Pour two gallons of water into the bucket and add the quart of vinegar, one and one half cups of kosher salt and the calcium chloride and mix well.
Cut 1/8th of an inch off the ends of each clean cucumber. You can leave the cucumbers whole or cut them in half lengthwise. Put the cucumbers into the bucket.
Add the seeded dill heads and the red pepper flakes to the bucket.
Peel and then cut the garlic cloves into thin slices and add them to the bucket.
Add enough water to bring the bucket contents to about four gallons. The idea is to leave enough space above the brine and cucumbers for adding a dinner plate and some weights, such that you can still cover the bucket with it's lid. Stir the contents thoroughly.
Place a weighted plate on top of the cucumbers to force them down into the brine. I typically use a dinner plate and weigh it down with anything non-metallic, like plastic water bottles filled with water, tightly capped, or a stack of ceramic tiles.
Put the lid on the bucket to keep out foreign matter, insects, etc.
Ferment the pickles for about three weeks in a room that is 60ºF to 70º F. Try to avoid higher temperatures, though fermentation can be done slowly at lower temperatures, like 55ºF.
Check the fermentation progress every three days. Remove any mold that might form on the top of the brine with paper towels. Then mix the contents thoroughly. Replenish the brine if necessary to keep the liquid level above the cucumbers, using a mixture of 1/8 cup of kosher salt and 1/2 cup white distilled vinegar in one quart of water.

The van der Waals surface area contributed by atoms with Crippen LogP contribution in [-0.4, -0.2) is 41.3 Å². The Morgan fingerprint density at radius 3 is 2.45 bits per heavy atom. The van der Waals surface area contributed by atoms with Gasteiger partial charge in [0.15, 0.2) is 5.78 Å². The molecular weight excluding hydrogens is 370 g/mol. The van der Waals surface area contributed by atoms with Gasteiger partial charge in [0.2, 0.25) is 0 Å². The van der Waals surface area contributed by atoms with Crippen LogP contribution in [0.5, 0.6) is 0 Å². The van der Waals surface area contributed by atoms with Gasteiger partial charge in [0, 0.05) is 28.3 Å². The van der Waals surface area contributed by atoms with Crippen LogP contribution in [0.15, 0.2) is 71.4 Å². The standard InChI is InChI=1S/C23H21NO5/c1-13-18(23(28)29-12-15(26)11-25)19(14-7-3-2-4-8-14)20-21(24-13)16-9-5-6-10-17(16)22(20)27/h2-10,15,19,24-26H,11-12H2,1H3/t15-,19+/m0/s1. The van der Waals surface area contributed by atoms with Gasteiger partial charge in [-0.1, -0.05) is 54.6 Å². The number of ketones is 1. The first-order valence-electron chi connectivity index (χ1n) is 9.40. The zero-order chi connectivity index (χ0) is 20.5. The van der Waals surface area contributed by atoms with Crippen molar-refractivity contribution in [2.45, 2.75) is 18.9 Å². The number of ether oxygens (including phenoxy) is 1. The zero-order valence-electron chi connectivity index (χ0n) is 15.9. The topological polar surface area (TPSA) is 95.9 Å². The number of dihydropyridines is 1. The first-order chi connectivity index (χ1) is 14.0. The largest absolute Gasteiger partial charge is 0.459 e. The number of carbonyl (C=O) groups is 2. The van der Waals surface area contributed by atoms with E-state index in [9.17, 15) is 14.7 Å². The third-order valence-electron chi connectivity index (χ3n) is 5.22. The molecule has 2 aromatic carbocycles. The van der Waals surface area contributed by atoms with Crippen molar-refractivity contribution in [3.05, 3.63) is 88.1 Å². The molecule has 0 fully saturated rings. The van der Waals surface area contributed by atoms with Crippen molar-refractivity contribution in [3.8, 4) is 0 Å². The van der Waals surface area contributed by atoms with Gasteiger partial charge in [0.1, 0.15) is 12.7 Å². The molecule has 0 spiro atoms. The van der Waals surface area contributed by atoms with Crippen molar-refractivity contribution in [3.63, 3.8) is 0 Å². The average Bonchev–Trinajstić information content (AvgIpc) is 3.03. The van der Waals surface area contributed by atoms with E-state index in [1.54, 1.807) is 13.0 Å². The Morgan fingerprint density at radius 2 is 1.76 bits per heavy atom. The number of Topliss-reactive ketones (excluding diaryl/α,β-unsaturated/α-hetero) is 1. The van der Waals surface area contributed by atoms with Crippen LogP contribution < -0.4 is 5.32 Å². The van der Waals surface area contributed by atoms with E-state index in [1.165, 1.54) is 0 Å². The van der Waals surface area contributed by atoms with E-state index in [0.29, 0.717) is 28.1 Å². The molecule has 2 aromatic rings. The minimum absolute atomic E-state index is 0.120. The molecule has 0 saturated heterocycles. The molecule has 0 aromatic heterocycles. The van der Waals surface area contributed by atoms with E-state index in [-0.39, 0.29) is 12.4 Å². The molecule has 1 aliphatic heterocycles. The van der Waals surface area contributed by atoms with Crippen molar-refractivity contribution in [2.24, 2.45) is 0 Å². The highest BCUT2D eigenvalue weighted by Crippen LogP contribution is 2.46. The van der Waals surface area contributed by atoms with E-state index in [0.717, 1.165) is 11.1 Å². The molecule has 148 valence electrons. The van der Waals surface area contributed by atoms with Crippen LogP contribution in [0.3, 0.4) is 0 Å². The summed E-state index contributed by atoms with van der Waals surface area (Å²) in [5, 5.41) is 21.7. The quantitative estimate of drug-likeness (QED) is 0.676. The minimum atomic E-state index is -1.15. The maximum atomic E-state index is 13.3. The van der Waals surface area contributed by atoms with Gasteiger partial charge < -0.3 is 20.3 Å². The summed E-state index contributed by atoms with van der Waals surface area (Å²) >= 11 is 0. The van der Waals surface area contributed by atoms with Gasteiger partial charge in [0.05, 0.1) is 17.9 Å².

Check the pickles after two weeks by eating one. If it is pickled all the way through and tastes fairly intense and uniform in taste through the pickle then the fermentation process is completed. If the pickles need more fermentation time give them three more days and test them again. Repeat as necessary.
Process the completed pickles, garlic, red pepper, dill and brine by canning them, or by pasteurizing and then vacuum sealing them. If you can them immerse six sealed pint or quart canning jars of pickles into a large pot of boiling water with a dish towel or two inside the pot to cushion the bottoms of the jars during canning, or, use a canning pot specially made for that purpose. Repeat as necessary to process all the pickles.
Once the covered pot of water again comes to a boil after inserting the jars of pickles, let the boiling continue on low to medium heat gently for five minutes. Then the jars can be removed and allowed to cool and seal. Remember to retighten the lids when the jars are removed from the boiling water. It is not necessary to can the pickles in the boiling water for any extended period due to the concentration of vinegar and salt in the brine. Canning in boiling water for too long will make the pickles soft instead of crisp.
The alternative to canning is pasteurization at 180ºF for 30 minutes for the pickles and the brine. What I recommend first for reliable long term refrigerated storage of up to a year is increasing the salinity of the brine to increase the preservative effect. Add and mix well 1/4 cup of Kosher Salt per gallon of brine, then proceed with the pasteurization. Then you vacuum seal the pickles and brine and refrigerate the pickles for up to a year. Or, you can simply bottle and refrigerate the pickles and use them within three months.
Enjoy … and I know you will.